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I sometimes forget that my world isn’t everyone’s. I was on a road trip. The radio was blasting. The air conditioning was blasting. The car was rumbling. The freeway was buzzing. The people were chatting. My body found the sensory sensation too painful and in order to protect me, put me to sleep. I woke up to a sensory overload. The pain was horrible. I was a crying mess. My Da and sister asked what they could do to help. They pulled the car over and my Da sat with me on the side of the road as I pulled myself together. He let me know I was going to be okay and that everyone was here for me. When I was ready, I got back in the car and we pulled up to the hotel. I curled up under my weighted blanket, with my service dog doing pressure. I waited out the sensory overload.

While this was all happening, my Da’s friend watched from the outside. He asked my Da what does he do when that happens? My Da answered with exactly what we did.

My Da has not always been that amazing with my meltdowns. I am grateful that now he is my rock and he can help me through those very painful moments. Having someone who understands and can explain when I can’t has been so lovely. My Da was patient with me when I couldn’t verbally tell him what I needed. From experience of past meltdowns, he was able to figure out how to help.

I want to share these stories because autism doesn’t go away as an adult. I have gotten better at knowing my body and taking care of myself before a meltdown happens. It isn’t always possible to stop meltdowns. They are painful and embarrassing, but they are part of my life. I forget from the outside how alien my life can look. So, here I am sharing another story to normalize and bring understanding to the word of autism.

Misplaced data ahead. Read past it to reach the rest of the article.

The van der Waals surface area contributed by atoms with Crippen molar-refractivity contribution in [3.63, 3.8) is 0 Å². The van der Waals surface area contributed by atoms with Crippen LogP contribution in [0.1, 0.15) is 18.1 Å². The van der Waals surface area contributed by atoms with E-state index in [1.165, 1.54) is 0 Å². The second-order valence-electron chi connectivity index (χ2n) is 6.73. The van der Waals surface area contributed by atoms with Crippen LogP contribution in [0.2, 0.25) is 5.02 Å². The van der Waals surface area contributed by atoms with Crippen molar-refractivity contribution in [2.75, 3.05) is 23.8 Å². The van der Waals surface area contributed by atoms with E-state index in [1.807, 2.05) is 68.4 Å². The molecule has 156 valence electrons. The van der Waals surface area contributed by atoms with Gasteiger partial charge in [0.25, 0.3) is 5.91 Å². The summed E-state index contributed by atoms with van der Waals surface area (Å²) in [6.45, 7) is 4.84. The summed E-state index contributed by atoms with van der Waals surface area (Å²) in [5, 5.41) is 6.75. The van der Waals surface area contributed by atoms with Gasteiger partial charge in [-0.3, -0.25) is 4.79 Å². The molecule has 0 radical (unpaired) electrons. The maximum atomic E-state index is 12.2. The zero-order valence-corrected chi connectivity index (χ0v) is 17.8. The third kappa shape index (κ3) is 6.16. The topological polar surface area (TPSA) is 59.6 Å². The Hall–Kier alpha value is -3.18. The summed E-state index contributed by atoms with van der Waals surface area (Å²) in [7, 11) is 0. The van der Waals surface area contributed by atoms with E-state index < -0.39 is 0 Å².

Chloe Estelle

Chloe Estelle is the founder of OurTism, a writer, blogger, filmmaker, photographer, and Asperger’s specialist. She runs a weekly live stream called Starlight Talks where she discusses various topics related to autism. She is beginning a mentorship program through Chloe’s struggles growing up were invisible to those around her. She didn’t understand the structure of school or social interactions. Chloe was placed in slower classes. Assessments did not capture her true intellectual abilities. This pattern continued and worsened until her grades started dropping and she struggled until she was finally diagnosed at age 16. The diagnoses was a relief that there was a reason for so many of life’s struggles. It still took a while to find the right therapies and practices that would allow her to live a healthy life. Taking what she learned, she is now able to share her experience with the world and hopefully end the struggles of those on the spectrum earlier in their life.

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